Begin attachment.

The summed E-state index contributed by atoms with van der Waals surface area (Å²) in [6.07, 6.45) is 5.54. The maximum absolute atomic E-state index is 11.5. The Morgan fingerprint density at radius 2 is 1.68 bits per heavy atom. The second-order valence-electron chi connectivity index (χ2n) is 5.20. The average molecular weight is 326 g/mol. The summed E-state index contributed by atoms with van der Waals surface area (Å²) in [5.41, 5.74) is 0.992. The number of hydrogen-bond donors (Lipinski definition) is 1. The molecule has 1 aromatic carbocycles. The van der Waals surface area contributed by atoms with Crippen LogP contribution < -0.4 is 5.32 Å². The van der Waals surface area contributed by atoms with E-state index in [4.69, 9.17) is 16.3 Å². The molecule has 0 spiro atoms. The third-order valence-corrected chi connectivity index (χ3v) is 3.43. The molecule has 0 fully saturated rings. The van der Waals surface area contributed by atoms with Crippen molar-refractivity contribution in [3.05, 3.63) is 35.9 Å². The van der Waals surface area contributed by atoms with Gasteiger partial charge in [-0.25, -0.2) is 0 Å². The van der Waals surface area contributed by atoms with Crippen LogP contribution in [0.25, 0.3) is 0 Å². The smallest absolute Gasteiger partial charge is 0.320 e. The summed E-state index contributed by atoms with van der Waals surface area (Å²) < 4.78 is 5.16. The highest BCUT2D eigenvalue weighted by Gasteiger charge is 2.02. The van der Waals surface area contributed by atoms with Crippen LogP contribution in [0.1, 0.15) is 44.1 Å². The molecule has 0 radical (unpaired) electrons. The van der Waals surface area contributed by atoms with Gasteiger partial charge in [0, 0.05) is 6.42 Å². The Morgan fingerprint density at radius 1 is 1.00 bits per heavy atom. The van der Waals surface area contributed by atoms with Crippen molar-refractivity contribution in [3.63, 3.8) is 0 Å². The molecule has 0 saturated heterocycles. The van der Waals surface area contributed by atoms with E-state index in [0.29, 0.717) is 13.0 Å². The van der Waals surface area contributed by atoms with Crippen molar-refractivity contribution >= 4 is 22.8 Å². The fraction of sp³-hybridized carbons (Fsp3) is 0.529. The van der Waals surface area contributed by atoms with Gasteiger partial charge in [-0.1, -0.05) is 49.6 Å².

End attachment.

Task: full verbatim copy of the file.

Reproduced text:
The summed E-state index contributed by atoms with van der Waals surface area (Å²) in [6.07, 6.45) is 5.54. The maximum absolute atomic E-state index is 11.5. The Morgan fingerprint density at radius 2 is 1.68 bits per heavy atom. The second-order valence-electron chi connectivity index (χ2n) is 5.20. The average molecular weight is 326 g/mol. The summed E-state index contributed by atoms with van der Waals surface area (Å²) in [5.41, 5.74) is 0.992. The number of hydrogen-bond donors (Lipinski definition) is 1. The molecule has 1 aromatic carbocycles. The van der Waals surface area contributed by atoms with Crippen LogP contribution < -0.4 is 5.32 Å². The van der Waals surface area contributed by atoms with E-state index in [4.69, 9.17) is 16.3 Å². The molecule has 0 spiro atoms. The third-order valence-corrected chi connectivity index (χ3v) is 3.43. The molecule has 0 fully saturated rings. The van der Waals surface area contributed by atoms with Crippen molar-refractivity contribution in [3.05, 3.63) is 35.9 Å². The van der Waals surface area contributed by atoms with Gasteiger partial charge in [-0.25, -0.2) is 0 Å². The van der Waals surface area contributed by atoms with Crippen LogP contribution in [0.25, 0.3) is 0 Å². The smallest absolute Gasteiger partial charge is 0.320 e. The summed E-state index contributed by atoms with van der Waals surface area (Å²) < 4.78 is 5.16. The highest BCUT2D eigenvalue weighted by Gasteiger charge is 2.02. The van der Waals surface area contributed by atoms with Crippen LogP contribution in [0.1, 0.15) is 44.1 Å². The molecule has 0 radical (unpaired) electrons. The van der Waals surface area contributed by atoms with Gasteiger partial charge in [0, 0.05) is 6.42 Å². The Morgan fingerprint density at radius 1 is 1.00 bits per heavy atom. The van der Waals surface area contributed by atoms with Crippen molar-refractivity contribution in [3.63, 3.8) is 0 Å². The molecule has 0 saturated heterocycles. The van der Waals surface area contributed by atoms with E-state index in [0.29, 0.717) is 13.0 Å². The van der Waals surface area contributed by atoms with Crippen molar-refractivity contribution >= 4 is 22.8 Å². The fraction of sp³-hybridized carbons (Fsp3) is 0.529. The van der Waals surface area contributed by atoms with Gasteiger partial charge in [-0.1, -0.05) is 49.6 Å².